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Darwin, Australia

Zardawi I.M.,Royal Darwin Hospital
Journal of Forensic and Legal Medicine

Objectives: To determine the precise nature of the non-homicide coronial autopsy. Design and setting Retrospective analysis of coronial autopsies between 2005 and 2011 in a rural setting on the Mid North Coast of New South Wales. Results: A total of 1446 autopsies were performed during the 7 year study period. There were 1428 (98.75%) coronial and 18 (1.25%) hospital autopsies. Death in the coronial cases was attributed to natural causes in 829 (58%) of the cases, accidental causes in 321 (22.5%) of the cases, suicide in 244 (17%) of the cases and no apparent cause (indeterminate) in 34 (2.5%) of the cases. Acute myocardial ischaemia constituted 66.7% of the natural causes. Road traffic and other motorised vehicle-related accidents were responsible for 60.7% of deaths in the accidental group. The 2 main types of death in the suicide group were hanging (36.5%) and drug overdose (31.5%). In 34 deaths, the cause remained unclear, however, because of lack of suspicious circumstances and negative histology and toxicology, they were presumed to be due to natural causes. Conclusions: The hospital autopsy has almost completely disappeared. On the other hand, coronial autopsies are on the rise. General Practitioners appear reluctant to issue death certificates in certain situations where there are no suspicious circumstances and the Coroners feel obliged to ask for autopsies. Currently, there is a severe shortage of pathologist and the additional coronial works adds to the burden on those pathologists who engage in such work. The coronial system needs to think about the role of the autopsy in these circumstances. Furthermore, additional resources from the various stakeholders are required for the increasing educational role of the coronial autopsy in undergraduate and postgraduate teaching. © 2013 Elsevier Ltd and Faculty of Forensic and Legal Medicine. All rights reserved. Source

Brearley M.B.,National Critical Care and Trauma Response Center | Heaney M.F.,Royal Darwin Hospital | Norton I.N.,National Critical Care and Trauma Response Center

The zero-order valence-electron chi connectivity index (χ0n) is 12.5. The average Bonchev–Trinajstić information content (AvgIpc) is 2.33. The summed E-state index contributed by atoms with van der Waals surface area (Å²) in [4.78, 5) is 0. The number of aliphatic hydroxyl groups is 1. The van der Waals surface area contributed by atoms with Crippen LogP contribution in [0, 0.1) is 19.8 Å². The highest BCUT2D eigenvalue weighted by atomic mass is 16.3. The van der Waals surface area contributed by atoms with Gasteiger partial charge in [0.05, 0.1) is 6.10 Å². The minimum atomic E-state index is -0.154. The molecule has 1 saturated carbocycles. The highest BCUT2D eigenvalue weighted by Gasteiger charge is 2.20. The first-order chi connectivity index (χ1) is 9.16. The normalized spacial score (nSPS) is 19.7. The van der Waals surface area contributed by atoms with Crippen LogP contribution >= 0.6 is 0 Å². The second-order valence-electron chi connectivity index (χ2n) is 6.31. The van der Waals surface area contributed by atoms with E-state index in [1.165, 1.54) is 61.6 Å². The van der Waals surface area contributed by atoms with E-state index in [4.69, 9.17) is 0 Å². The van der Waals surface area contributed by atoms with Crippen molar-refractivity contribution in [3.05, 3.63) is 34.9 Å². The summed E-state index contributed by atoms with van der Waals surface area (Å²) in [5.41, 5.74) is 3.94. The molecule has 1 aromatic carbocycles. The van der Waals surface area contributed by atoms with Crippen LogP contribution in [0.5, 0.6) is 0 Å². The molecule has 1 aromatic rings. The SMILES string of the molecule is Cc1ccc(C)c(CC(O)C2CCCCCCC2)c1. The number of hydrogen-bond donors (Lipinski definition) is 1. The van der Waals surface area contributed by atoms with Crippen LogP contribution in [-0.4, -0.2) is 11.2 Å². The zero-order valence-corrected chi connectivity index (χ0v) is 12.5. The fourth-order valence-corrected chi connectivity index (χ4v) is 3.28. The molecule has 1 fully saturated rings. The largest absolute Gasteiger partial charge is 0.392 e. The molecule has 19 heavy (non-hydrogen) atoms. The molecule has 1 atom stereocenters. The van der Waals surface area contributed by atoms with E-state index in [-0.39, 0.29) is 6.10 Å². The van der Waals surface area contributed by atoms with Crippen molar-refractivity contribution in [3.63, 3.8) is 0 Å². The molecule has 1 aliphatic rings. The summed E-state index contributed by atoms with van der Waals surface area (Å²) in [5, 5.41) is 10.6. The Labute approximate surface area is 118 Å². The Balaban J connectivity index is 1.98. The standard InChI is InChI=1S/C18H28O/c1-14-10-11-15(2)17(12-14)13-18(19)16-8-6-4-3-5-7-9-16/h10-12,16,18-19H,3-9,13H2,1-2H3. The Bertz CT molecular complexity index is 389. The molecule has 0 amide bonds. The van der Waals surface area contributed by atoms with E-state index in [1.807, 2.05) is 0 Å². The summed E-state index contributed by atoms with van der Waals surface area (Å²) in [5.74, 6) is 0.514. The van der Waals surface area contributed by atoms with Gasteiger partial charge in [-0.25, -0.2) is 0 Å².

Prehospital and Disaster Medicine

Introduction Responses to physical activity while wearing personal protective equipment in hot laboratory conditions are well documented. However less is known of medical professionals responding to an emergency in hot field conditions in standard attire. Therefore, the purpose of this study was to assess the physiological responses of medical responders to a simulated field emergency in tropical conditions. Methods Ten subjects, all of whom were chronically heat-acclimatized health care workers, volunteered to participate in this investigation. Participants were the medical response team of a simulated field emergency conducted at the Northern Territory Emergency Services training grounds, Yarrawonga, NT, Australia. The exercise consisted of setting up a field hospital, transporting patients by stretcher to the hospital, triaging and treating the patients while dressed in standard medical response uniforms in field conditions (mean ambient temperature of 29.3°C and relative humidity of 50.3%, apparent temperature of 27.9°C) for a duration of 150 minutes. Gastrointestinal temperature was transmitted from an ingestible sensor and used as the index of core temperature. An integrated physiological monitoring device worn by each participant measured and logged heart rate, chest temperature and gastrointestinal temperature throughout the exercise. Hydration status was assessed by monitoring the change between pre- and post-exercise body mass and urine specific gravity (USG). Results Mean core body temperature rose from 37.5°C at the commencement of the exercise to peak at 37.8°C after 75 minutes. The individual peak core body temperature was 38.5°C, with three subjects exceeding 38.0°C. Subjects sweated 0.54 L per hour and consumed 0.36 L of fluid per hour, resulting in overall dehydration of 0.7% of body mass at the cessation of exercise. Physiological strain index was indicative of little to low strain. Conclusions The combination of the unseasonably mild environmental conditions and moderate work rates resulted in minimal heat storage during the simulated exercise. As a result, low sweat rates manifested in minimal dehydration. When provided with access to fluids in mild environmental conditions, chronically heat-acclimatized medical responders can meet their hydration requirements through ad libitum fluid consumption. Whether such an observation is replicated under a harsher thermal load remains to be investigated. Copyright © World Association for Disaster and Emergency Medicine 2013 2013 World Association for Disaster and Emergency Medicine. Source